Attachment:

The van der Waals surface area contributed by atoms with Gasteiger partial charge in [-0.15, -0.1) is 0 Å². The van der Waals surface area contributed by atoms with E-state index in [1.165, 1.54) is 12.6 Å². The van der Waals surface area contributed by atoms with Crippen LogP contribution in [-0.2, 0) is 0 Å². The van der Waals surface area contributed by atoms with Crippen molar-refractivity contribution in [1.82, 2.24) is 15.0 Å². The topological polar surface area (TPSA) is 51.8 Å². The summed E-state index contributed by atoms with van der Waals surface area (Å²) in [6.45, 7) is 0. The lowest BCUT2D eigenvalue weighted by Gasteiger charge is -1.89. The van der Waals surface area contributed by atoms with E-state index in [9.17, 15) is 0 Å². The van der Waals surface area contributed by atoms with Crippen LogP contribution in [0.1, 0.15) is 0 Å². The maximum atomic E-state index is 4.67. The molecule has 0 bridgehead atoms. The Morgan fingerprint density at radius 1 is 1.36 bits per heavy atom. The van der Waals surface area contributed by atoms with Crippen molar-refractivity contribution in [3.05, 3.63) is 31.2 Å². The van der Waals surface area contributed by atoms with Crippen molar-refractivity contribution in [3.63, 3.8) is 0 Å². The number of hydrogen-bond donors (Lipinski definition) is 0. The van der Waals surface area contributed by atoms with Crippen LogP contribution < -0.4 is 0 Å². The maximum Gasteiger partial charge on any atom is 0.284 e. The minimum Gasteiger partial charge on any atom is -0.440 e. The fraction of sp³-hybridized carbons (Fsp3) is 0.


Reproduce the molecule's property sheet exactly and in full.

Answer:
The van der Waals surface area contributed by atoms with Gasteiger partial charge in [-0.15, -0.1) is 0 Å². The van der Waals surface area contributed by atoms with E-state index in [1.165, 1.54) is 12.6 Å². The van der Waals surface area contributed by atoms with Crippen LogP contribution in [-0.2, 0) is 0 Å². The van der Waals surface area contributed by atoms with Crippen molar-refractivity contribution in [1.82, 2.24) is 15.0 Å². The topological polar surface area (TPSA) is 51.8 Å². The summed E-state index contributed by atoms with van der Waals surface area (Å²) in [6.45, 7) is 0. The lowest BCUT2D eigenvalue weighted by Gasteiger charge is -1.89. The van der Waals surface area contributed by atoms with E-state index in [9.17, 15) is 0 Å². The van der Waals surface area contributed by atoms with Crippen LogP contribution in [0.1, 0.15) is 0 Å². The maximum atomic E-state index is 4.67. The molecule has 0 bridgehead atoms. The Morgan fingerprint density at radius 1 is 1.36 bits per heavy atom. The van der Waals surface area contributed by atoms with Crippen molar-refractivity contribution in [3.05, 3.63) is 31.2 Å². The van der Waals surface area contributed by atoms with Crippen molar-refractivity contribution in [3.63, 3.8) is 0 Å². The number of hydrogen-bond donors (Lipinski definition) is 0. The van der Waals surface area contributed by atoms with Crippen LogP contribution < -0.4 is 0 Å². The maximum Gasteiger partial charge on any atom is 0.284 e. The minimum Gasteiger partial charge on any atom is -0.440 e. The fraction of sp³-hybridized carbons (Fsp3) is 0.